In 2005 Microsoft introduced SSIS, which is a nice friendly GUI interface for defining dataflows between systems. It replaced DTS, which was also a GUI interface, albeit quite a limited one that was a pain to get to do simple things (secure copy instead of FTP? GTFO.)
Like a lot of friendly GUI things, it's nice for the first 20 minutes you use it until the cracks start to show. Still, when dealing with moving data between multiple servers, it's fast to develop something and it performs well. HOWEVER.
Something I have hated about it from day one is this: when a row errors out, you can redirect it. You will be provided with a cryptic error code (you can Google it, no worries), a brief description, and a 'Column ID'. Not the name, the ID.
Here's the fun part. That ID is buried deep in the GUI. click-click-click. If you are a programmer type who likes to be able to get your info quick-like via a search of a quick command line command, well, go fuck yourself.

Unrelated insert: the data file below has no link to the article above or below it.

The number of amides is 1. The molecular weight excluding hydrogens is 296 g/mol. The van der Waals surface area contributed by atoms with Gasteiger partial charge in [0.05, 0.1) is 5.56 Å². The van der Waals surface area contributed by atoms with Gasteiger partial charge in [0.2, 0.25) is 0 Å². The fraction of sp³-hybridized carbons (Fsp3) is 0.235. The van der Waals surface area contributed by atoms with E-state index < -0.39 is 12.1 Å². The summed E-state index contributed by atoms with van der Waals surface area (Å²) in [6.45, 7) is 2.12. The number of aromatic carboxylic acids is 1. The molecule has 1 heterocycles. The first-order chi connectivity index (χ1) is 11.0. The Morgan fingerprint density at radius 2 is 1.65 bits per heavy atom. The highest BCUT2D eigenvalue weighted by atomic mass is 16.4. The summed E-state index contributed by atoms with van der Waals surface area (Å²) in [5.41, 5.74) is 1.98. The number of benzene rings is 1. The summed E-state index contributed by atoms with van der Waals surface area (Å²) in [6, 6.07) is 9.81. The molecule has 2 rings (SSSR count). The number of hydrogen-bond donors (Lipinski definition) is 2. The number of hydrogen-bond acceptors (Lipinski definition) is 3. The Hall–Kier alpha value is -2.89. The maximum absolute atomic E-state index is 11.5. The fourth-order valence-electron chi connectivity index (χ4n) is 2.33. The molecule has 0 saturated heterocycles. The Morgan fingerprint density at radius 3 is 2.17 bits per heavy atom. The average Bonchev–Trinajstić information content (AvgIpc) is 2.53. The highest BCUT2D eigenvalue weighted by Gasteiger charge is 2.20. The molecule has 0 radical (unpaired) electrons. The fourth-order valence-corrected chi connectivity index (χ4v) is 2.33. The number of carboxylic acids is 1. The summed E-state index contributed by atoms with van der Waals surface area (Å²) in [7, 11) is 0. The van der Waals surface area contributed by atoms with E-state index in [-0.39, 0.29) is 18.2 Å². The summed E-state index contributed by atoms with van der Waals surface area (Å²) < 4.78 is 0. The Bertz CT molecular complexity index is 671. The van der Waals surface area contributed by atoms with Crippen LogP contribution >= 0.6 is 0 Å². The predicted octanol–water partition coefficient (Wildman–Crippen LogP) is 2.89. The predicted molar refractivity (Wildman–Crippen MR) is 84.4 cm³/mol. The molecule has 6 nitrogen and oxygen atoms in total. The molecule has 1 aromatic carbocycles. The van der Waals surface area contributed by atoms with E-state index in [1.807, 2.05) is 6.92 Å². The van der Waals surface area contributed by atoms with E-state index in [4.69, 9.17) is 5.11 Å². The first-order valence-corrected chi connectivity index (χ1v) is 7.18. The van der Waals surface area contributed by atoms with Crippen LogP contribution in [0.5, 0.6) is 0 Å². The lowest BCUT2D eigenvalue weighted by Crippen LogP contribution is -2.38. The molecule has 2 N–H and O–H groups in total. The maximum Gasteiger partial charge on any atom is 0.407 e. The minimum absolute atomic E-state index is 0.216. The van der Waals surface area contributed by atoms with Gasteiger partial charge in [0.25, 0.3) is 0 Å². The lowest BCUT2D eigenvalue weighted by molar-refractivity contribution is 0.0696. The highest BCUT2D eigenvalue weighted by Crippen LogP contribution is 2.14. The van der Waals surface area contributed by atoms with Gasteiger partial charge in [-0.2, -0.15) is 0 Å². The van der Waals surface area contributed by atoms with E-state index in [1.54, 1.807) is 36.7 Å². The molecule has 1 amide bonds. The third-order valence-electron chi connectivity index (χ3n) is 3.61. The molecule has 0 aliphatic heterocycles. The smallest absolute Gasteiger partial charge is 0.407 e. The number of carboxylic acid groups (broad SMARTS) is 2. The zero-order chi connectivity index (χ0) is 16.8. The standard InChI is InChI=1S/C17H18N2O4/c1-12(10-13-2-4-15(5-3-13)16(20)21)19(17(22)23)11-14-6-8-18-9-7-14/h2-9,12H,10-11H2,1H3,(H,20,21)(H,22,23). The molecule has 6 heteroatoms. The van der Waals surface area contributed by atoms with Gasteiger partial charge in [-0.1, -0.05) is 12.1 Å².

The ID USED to be searchable if you switched from the pretty picture of your flow to the underlying XML. XML is never fun to look at, but if you can get vital info from it, it's like how a dog can get away with eating its own shit because it has a nice personality.
So now it's 2014. If my calculations are correct, 2005 was 9 years ago. Today, though, it still only shows the numeric ID, and YOU CAN'T GET IT IN THE XML.
Even Google is little help. Sure, you can do it, but you have to go through a ludicrous number of hoops to get a goddamn descriptive piece of text a human might like to read. As this guy puts it, 'to find this programmatically needs some circus'.
Thanks, Microsoft. There's just no reason for this.